If we had time I could demolish Rome's definition of a sacrament, for what she calls true sacraments are fundamentally lacking in the formal requirements of such. For instance, the Catechism of the Council of Trent approvingly quotes Augustine's definition: "A sacrament is a visible sign of an invisible grace, instituted for our justification." Yet the sacraments of Rome fail to satisfy the requirements of her own definition. Confirmation, penance, ordination and matrimony have no sign in the proper sense, being not significant 'things' at all but acts and actions. Article XXV of the Church of England expresses the plain truth when it declares that Rome's five added 'sacraments' "have not like nature of sacraments with Baptism and the Lord's Supper, for that they have not any visible sign or ceremony ordained of God."

5. The Fallibility of Rome's Salvation

Finally, Rome claims to stand as a mediator between the sinner and God, providing the sole and infallible means of salvation. This claim is based on the assumption that the sinner has no liberty of direct access to God and therefore must approach Him through a special order of intermediary priests. Rome does not allow the sinner to come directly to Christ and believe in Him to the saving of his soul. For the attainment of salvation in Romanism, faith as an inward, spiritual, personal act is superseded by the observance of outward rites. Hence the sacraments, as we have seen, are exalted above the preaching of the Gospel; they are saving ordinances, in and of themselves conferring grace. Since they cannot be administered except by the priest, pardon and grace can be obtained only through his mediation. Apart from him, therefore, there cannot be salvation.

Professor W.P. Paterson, in his book The Rule of Faith (p.244), makes the following comment on this principle: "The radical religious defect of this conception is that it makes the sinner fall into the hand of man, rather than into the hand of the all-merciful God."

The Bible tells us that salvation is through Christ alone (I John 1:7): "The blood of Jesus Christ, God's Son, cleanseth from all sin." Furthermore (I Tim. 2:5), there is "one mediator between God and men, the man Jesus Christ". Again (Acts 16:31): "Believe on the Lord Jesus Christ, and thou shalt be saved, and thy house." To be cleansed is to be purged, and only the precious Blood of Christ, through His own sole mediation, has the power to act as a cleansing or purgatory from sin to secure salvation.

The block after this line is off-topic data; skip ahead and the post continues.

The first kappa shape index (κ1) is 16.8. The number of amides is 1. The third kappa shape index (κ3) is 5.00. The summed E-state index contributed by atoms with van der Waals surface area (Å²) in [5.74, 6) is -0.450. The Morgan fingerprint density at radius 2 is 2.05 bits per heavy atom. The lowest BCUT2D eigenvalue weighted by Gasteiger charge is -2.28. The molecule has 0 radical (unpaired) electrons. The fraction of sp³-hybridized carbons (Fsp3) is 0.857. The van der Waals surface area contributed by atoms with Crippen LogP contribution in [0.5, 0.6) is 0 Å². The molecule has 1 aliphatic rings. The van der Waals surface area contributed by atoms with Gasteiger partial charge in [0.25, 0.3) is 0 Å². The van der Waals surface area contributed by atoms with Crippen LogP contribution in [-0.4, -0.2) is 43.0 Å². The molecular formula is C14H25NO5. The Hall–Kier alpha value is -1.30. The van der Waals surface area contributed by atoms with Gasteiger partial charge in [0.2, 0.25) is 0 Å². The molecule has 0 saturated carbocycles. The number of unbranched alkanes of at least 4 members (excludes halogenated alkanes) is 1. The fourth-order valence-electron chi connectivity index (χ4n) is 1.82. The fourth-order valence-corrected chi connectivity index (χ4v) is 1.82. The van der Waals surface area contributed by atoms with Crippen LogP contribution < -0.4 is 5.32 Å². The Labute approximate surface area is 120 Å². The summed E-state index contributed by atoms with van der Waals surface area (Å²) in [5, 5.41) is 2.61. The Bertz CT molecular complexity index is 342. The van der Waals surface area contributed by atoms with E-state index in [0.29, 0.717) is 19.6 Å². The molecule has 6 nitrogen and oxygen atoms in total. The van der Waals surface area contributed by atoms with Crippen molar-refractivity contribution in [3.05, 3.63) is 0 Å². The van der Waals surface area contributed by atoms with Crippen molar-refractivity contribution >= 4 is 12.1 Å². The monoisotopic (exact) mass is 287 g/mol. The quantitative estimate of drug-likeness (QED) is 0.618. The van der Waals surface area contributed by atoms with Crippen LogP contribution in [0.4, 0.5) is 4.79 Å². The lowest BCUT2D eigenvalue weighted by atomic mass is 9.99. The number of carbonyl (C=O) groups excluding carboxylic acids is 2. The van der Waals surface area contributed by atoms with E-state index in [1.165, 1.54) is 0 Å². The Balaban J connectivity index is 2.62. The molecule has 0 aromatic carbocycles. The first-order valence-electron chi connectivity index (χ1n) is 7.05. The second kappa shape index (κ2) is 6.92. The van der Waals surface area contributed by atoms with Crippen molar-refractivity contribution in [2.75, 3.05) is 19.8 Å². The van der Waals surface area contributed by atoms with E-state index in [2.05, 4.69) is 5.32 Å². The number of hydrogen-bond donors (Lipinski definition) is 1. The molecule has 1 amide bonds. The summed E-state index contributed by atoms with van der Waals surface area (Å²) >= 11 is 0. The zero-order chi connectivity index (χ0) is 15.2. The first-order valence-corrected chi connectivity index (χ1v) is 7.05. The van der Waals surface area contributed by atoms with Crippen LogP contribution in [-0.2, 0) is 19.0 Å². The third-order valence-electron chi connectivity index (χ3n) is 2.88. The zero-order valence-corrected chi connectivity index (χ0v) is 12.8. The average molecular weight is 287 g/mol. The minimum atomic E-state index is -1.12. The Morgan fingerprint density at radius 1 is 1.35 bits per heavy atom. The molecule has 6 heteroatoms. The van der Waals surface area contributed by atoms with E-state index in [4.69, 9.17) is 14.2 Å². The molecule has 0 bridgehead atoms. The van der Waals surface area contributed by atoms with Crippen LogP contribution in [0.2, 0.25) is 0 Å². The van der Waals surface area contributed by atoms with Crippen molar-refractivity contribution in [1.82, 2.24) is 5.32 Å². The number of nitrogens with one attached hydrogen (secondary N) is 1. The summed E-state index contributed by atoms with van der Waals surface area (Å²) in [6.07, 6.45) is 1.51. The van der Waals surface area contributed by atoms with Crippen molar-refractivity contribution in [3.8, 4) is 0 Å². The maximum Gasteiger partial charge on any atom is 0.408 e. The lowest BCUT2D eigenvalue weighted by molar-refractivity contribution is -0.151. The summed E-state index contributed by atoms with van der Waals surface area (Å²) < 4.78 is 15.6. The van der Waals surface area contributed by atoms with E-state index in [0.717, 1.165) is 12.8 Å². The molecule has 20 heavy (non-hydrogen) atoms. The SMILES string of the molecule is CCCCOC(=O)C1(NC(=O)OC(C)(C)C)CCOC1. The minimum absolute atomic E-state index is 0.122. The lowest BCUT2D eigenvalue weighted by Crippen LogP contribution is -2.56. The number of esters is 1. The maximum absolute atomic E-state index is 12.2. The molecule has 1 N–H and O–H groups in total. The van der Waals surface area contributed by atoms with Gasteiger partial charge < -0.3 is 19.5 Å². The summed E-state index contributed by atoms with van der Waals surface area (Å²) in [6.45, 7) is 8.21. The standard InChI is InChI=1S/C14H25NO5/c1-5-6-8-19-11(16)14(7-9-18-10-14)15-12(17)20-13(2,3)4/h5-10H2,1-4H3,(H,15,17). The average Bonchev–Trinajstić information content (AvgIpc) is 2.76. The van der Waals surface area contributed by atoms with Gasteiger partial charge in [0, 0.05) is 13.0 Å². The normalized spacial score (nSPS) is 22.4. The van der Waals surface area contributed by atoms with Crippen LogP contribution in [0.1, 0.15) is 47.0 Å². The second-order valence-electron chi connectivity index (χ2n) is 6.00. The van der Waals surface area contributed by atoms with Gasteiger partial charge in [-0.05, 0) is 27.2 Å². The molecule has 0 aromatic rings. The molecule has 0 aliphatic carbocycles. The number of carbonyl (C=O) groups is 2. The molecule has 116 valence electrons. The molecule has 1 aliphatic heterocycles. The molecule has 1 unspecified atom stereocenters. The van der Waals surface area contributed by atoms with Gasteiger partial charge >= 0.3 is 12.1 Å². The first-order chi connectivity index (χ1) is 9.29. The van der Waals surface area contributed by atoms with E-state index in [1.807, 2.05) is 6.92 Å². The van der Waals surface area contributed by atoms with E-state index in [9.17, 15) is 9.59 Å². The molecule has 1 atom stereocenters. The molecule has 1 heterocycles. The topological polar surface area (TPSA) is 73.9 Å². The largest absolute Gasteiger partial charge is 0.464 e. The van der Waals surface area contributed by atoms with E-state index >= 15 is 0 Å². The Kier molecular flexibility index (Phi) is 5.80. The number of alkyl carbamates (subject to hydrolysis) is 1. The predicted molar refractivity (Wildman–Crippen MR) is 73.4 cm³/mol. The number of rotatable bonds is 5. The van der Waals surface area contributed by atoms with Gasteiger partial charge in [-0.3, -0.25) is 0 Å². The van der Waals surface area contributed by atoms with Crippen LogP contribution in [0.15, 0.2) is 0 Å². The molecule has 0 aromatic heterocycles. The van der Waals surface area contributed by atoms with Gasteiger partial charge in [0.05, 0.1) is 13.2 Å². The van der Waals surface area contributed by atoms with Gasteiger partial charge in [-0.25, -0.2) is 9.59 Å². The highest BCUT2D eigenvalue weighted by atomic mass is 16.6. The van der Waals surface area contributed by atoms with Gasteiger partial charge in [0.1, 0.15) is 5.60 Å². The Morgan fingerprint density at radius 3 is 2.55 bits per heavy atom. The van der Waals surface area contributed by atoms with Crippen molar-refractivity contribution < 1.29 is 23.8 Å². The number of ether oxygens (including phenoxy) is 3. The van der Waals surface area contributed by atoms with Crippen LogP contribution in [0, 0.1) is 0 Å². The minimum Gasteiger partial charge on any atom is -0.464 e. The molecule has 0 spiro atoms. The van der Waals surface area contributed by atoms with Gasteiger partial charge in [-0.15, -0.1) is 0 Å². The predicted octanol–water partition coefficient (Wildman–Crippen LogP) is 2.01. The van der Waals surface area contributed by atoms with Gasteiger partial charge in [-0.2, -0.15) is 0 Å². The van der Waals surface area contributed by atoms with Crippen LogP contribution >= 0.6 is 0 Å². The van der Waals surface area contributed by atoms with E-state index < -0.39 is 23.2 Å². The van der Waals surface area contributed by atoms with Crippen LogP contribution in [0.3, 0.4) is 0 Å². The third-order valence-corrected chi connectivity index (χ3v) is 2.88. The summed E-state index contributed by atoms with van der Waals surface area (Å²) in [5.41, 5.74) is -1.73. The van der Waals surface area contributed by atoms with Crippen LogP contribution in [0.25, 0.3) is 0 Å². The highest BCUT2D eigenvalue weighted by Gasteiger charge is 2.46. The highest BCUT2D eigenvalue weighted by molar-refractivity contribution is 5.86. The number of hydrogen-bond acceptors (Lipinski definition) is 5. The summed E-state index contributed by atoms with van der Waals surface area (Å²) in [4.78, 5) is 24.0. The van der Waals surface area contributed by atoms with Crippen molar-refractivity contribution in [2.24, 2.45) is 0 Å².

Enter fallible Rome to deny the infallible Word of God and invent the existence of a state of purgatory where souls go after death to suffer and be cleansed by the masses and indulgences of the mediating priest and helped by the suffrages of the faithful; but Christ has done all the suffering, all the cleansing and all the mediating.

Luther, before he was enlightened in the knowledge of the Gospel, looked forward with fear to the purgatory which is defined by the Council of Trent and illustrated in the histories of the Church of Rome; but the moment he became acquainted with the truths of the Gospel, he abandoned the Popish purgatory and held to the provision of the everlasting Gospel.

One thing must be clearly understood: purgatory is not for sinners who die in what the Roman Church calls mortal sin; it is not for those rejecting and despising the Gospel: it is for those who have been the most faithful and most devoted children of 'Holy Mother Church', including the Popes themselves - all of whom are said to go there! It is derived from Rome's false distinction between 'mortal' and 'venial' sins, which is disproved by James 2:10: "Whoso shall keep the whole law, and yet offend in one point, he is guilty of all." One sin may be more heinous than another, but the wages of sin is death, and while the greatest sin is not so great that the Blood of Jesus cannot cancel it, the least sin is not so little that it will not sink you to the depths of perdition unless expiated by the sin-forgiving Cross of the Lamb of God.